While adjustment in an asset account is conceptually similar to net investment of ''made assets," it is more precise for forests to call the change in asset values "net accumulation" to reflect the fact that, even at constant prices, the asset value of a forest can either increase or decrease. Most generally, net accumulation is defined 1 as
where N(t) is the net accumulation in period t, and V(t) is the asset value in period t (present value of rents). As Hartwick and Hagemann (1993) have shown, net accumulation can also be written as:
where r = discount rate (or the difference between the nominal interest rate and the rate of growth of log prices, p is the price of logs, q(t) is the harvest level in period t, and C[q(t)] is total extraction costs. While these definitions are both general and precise, they are generally impossible to implement empirically: V(t + 1) cannot be directly observed in period t.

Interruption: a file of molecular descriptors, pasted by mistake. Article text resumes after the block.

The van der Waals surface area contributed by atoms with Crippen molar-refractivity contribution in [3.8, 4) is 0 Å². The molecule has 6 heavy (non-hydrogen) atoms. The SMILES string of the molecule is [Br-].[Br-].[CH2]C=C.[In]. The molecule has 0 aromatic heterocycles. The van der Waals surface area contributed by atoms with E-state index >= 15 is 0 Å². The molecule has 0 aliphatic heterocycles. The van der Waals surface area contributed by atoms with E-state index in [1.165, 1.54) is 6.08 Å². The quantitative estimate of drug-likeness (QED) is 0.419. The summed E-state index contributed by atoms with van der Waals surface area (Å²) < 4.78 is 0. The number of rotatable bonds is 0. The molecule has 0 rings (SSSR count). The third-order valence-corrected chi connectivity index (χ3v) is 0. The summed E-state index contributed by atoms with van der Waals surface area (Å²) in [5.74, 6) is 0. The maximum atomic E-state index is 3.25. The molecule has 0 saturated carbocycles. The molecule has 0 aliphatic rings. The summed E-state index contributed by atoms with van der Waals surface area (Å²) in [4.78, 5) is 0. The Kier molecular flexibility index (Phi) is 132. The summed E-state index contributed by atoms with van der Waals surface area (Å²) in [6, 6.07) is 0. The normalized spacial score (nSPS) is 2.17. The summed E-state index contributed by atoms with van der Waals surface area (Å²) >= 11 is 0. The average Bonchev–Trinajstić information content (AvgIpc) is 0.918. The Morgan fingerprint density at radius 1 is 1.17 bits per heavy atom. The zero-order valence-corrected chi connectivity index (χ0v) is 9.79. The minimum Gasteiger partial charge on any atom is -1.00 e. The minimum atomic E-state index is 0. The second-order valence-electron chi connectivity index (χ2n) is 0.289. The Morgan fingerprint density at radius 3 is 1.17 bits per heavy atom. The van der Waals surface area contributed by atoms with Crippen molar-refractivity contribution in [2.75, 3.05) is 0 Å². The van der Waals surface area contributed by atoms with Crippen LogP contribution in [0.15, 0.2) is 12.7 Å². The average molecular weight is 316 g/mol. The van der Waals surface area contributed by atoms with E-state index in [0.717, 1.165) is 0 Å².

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Appendix C Accounting for Forest Assets While adjustment in an asset account is conceptually similar to net investment of ''made assets," it is more precise for forests to call the change in asset values "net accumulation" to reflect the fact that, even at constant prices, the asset value of a forest can either increase or decrease. Most generally, net accumulation is defined 1 as where N(t) is the net accumulation in period t, and V(t) is the asset value in period t (present value of rents). As Hartwick and Hagemann (1993) have shown, net accumulation can also be written as: where r = discount rate (or the difference between the nominal interest rate and the rate of growth of log prices, p is the price of logs, q(t) is the harvest level in period t, and C[q(t)] is total extraction costs. While these definitions are both general and precise, they are generally impossible to implement empirically: V(t + 1) cannot be directly observed in period t. 1 This development is done in discrete time to reflect (1) the annual growth period of temperate and boreal forests that characterizes virtually the entire United States, and (2) the annual reporting period that is recommended for forest accounting.